Raised or low-profile flooring for easy access to power d data cables; movable, operable walls with acoustical properties for group discussions; and lighting systems capable of dimming and pre-set lighting scenes are other popular requests that make facilities more adaptable to training.
Foldability, configurability, flexibility, movability, convertability: How ever you want to articulate it, the equipment furnishing today’s corporate training spaces needs to be mobile. “Training today is unlike the training of yesteryear where there was one training room set up in a classroom-style, which would be used on occasion to train employees. There’s so much more training going on today, with many more employees involved on a regular basis, so furnishing requirements for these environments also have changed,” explains KI’s Nance.
Lightweight furnishings that can fold, nest, and slide easily save space, time, and effort. “People were getting injured trying to move [chairs] and pick them off the top of the stack. Folding/nesting chairs have been well-received in training rooms and environments where they need to be mobile and compact [with] ergonomic and flex capabilities,” says Nance. Nesting and stacking options allow owners to take advantage of horizontal and vertical space in closets and corners. “I’ve been in many facilities where a training room is set up in a particular way. There may be seven extra tables, for example, which are pushed to the back of the room or haphazardly stacked on top of each other,” he describes. The ability to quickly collapse, move, and store furniture allows the training space to remain uncluttered, especially when tables and chairs can be maneuvered by one person.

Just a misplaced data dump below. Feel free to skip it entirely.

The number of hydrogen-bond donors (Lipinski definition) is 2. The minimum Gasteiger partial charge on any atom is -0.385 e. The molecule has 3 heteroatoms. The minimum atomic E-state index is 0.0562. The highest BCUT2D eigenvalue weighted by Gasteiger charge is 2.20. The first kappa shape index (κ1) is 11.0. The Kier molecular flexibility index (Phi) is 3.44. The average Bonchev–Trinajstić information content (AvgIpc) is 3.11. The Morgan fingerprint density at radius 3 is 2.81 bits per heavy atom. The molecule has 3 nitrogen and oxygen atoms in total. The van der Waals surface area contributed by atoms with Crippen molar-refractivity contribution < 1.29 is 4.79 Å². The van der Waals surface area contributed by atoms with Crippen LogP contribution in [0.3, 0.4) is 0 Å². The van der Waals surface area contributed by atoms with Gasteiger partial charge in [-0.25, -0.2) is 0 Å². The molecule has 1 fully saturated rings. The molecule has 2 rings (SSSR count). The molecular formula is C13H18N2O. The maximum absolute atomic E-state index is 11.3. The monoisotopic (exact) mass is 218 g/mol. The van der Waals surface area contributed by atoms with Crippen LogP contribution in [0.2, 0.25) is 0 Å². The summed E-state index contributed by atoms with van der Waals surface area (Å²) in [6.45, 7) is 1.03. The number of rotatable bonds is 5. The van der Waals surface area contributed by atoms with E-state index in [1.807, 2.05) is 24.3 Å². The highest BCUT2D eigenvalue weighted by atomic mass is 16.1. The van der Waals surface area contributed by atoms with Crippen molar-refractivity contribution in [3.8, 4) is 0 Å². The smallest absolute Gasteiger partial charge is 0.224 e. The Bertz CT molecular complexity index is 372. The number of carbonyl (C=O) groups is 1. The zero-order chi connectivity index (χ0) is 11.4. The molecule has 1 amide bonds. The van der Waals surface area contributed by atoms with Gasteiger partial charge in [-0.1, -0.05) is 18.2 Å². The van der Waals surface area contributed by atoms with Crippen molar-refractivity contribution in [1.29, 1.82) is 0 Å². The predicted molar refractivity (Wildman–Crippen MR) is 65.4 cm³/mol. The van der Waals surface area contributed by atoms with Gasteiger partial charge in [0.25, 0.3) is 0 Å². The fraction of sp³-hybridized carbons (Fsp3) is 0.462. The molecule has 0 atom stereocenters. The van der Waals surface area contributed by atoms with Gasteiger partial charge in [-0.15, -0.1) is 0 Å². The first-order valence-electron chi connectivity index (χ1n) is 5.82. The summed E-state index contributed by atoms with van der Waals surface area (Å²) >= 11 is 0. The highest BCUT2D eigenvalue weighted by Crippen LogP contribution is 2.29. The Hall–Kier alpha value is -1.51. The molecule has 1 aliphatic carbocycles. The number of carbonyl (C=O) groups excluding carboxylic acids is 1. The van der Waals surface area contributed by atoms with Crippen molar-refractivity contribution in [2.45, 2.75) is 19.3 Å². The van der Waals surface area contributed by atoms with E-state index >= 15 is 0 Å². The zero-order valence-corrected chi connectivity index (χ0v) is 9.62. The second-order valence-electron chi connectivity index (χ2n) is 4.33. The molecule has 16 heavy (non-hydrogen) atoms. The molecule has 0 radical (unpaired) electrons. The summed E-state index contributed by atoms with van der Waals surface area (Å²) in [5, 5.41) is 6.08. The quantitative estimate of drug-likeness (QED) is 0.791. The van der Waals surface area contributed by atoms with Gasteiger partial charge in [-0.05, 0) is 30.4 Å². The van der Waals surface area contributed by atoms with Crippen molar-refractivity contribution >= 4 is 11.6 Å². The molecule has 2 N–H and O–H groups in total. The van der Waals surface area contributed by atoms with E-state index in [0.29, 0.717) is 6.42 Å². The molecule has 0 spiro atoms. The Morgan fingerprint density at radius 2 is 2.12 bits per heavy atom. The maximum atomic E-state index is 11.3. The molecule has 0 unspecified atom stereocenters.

Addressing power and data via furniture is also a prominent theme. Whether it’s desk-height power and data (plug-ins at worksurface height rather than on the floor, ceiling, or wall) or modular systems that incorporate power and data capabilities, “it’s critical,” emphasizes Nance.
As with the physical training space, furniture that can serve dual purposes can be a real lifesaver. Manufacturers are now offering tables and worksurfaces that store laptops flush with the table top when not in use. After typing is finished, the user simply closes the laptop and pushes it down. It recedes into a storage tray until it’s needed again, creating an open, flat surface for other work. A similar solution is available for desktop computers – workstations that house monitors in a semi-recessed design are available, providing the user with a flat worksurface and a direct line of sight to the front of the room.
As demand for training space increases, TVS’ Cartledge offers the following advice: “It’s expensive to go off-site and rent hotel facilities for all your training activities. Companies don’t realize how much it’s costing them. It kind of gets hidden in annual operating budgets. The formula to reduce the overall real estate portfolio cost vs. the real need and real cost of training really has to be carefully evaluated.”
Leah B. Garris (firstname.lastname@example.org) is editorial coordinator at Buildings magazine.